number-1-dads

One of the hidden gems of the year comes, perhaps unsurprisingly, from down under: Melbourne’s Tom Lansek, one half of Big Scary and now of solo project #1 Dads, hasn’t quite broken onto the American radar as yet but his debut album About Face has been a staple for me these past few weeks. The nine-song album is mostly a sparsely choreographed, intimate listen, and Lansek’s delicate guitar strumming, deft piano and minimal percussion often gently begs for help from fellow vocalists to flesh things out. One such example is album highlight “Return To” on which fellow Aussie Tom Snowon (of Lowlakes) bellows in a way that would make Antony Hegarty proud.

What misleads as a piano-led R&B track quickly shifts gears towards more ethereal balladry, the song’s few elements building around Snowdon’s elegant (and perhaps minimally processed) vocals. Grungy synths, spine-shaking bass and plucky guitar remain tethered to the cloudlike crooning like marionettes: a highly controlled environment presented as spontaneity, with Lansek’s string-pulling only vaguely noticeable. It probably helps that we’re likely familiar with neither Lansek nor Snowdon, but I’m sure I’m not alone in hoping this isn’t a one time coming-together.

Listen to the full album and pick up the vinyl via Pieater here »

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High Highs

Earlier this year, Brooklyn based Aussie duo High Highs loosed “Movement” – the first single from the then untitled follow up to their debut full length Open Season. It was a sparse, somber gem that manages to shuck the twosome’s trademark dream-pop stylings without being all that dramatic of a departure. Now in “Ocean to City”, the title track from their upcoming 3 song EP, the pop elements make their triumphant return. High Highs’ talents have always lied in their ability to take pair their beautiful, languid melodies with just the right amount of forward momentum.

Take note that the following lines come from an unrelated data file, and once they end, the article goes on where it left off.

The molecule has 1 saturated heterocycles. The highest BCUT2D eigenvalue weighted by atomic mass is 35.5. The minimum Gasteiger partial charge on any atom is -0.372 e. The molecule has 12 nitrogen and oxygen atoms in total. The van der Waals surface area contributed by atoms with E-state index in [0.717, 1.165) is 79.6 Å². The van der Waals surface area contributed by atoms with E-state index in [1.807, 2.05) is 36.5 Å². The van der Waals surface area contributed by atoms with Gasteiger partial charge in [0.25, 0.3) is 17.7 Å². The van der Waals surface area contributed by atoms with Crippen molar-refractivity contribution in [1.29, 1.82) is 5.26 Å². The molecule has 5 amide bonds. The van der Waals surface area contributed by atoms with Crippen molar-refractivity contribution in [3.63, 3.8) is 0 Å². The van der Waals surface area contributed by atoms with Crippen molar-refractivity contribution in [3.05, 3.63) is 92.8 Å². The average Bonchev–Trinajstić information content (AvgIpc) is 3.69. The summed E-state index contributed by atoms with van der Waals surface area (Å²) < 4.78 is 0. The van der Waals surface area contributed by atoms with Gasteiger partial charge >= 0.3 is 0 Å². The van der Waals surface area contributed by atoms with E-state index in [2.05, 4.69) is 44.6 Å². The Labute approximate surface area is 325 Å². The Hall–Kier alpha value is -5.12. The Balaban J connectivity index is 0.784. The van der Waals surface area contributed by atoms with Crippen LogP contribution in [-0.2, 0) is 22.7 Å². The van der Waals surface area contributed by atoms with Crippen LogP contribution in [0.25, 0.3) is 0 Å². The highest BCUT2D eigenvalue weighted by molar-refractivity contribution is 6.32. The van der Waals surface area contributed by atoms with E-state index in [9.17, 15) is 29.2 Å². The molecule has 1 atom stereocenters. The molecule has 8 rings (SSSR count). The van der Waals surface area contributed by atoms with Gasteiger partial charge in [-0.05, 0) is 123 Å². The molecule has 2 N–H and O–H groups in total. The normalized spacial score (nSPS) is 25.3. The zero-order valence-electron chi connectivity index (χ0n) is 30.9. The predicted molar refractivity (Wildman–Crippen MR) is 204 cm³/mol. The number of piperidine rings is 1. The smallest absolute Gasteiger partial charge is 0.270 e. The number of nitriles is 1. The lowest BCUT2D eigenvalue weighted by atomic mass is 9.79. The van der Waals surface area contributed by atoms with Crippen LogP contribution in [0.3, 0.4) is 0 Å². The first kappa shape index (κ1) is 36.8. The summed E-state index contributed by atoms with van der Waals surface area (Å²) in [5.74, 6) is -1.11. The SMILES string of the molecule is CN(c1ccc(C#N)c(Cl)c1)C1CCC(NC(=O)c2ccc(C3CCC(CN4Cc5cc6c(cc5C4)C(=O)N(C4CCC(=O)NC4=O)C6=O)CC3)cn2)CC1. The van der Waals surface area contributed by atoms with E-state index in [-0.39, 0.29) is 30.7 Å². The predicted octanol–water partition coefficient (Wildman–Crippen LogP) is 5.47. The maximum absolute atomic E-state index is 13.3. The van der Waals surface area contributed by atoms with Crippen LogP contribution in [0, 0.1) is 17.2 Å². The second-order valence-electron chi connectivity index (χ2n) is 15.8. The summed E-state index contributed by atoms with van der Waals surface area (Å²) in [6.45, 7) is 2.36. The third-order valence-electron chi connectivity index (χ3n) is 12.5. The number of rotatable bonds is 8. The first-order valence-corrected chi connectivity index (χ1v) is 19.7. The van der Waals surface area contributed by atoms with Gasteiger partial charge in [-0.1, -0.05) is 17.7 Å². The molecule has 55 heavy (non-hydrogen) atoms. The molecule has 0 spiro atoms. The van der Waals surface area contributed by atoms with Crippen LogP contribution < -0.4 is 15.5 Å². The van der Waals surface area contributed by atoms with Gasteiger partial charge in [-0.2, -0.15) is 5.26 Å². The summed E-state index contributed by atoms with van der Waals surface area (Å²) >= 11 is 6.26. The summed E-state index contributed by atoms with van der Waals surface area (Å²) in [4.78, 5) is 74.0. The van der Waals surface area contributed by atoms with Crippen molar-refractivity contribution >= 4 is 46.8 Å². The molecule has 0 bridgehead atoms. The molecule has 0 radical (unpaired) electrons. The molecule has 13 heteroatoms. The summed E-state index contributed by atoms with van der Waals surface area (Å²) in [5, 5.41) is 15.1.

“Ocean to City” manages to dial that up a few notches – arriving at an artfully more poppy direction than even the most infectious Open Season cuts.  And yet in what is becoming their signature High Highs handles the increased tempo with absolute delicacy and grace. It’s a downright rush of sound, a deluge of synths but High Highs gentle care ensures that it never reaches the apex of aural onslaught, instead arriving as multi-layered pop masterwork. It’s catchy and hints at just enough of a change of direction from the duo to excite at High Highs’ continued progress. Their second full length may be ways away but “Ocean to City” reveals High Highs have just enough tricks up to their sleeve to avoid another slow burner.

High Highs’ Ocean to City EP dropped October 7th. Grab it here »

One of the joys of following along with Portals’ ongoing traveling showcase Living Spaces has been the ability to not only to discover new artists I haven’t seen before but to engage with those who’ve made their mark previously play in smaller, more intimate venues. The fact that it’s with a bunch of people just as receptive and excited to be there is a definite plus. One such artist – singer/songwriter Julie Byrne (whose beautiful record Rooms With Walls and Windows helped ring in the new year) is one of those artists I’ve been able to catch multiple times mostly in part to Portals’ shared love of her.

While there’s no word yet on whether or not a new Julie Byrne record is in the works, those in attendance at the inaugural Living Spaces show at Brooklyn’s The Silent Barn were in for a treat. First, Byrne went electric. Secondly, Byrne captivated the crowd with a new track by the name of “Natural Blue” and while no one caught it at the time, Byrne was able to commit it to tape (or in this case video) when she flew across the pond to play at this year’s Green Man Festival.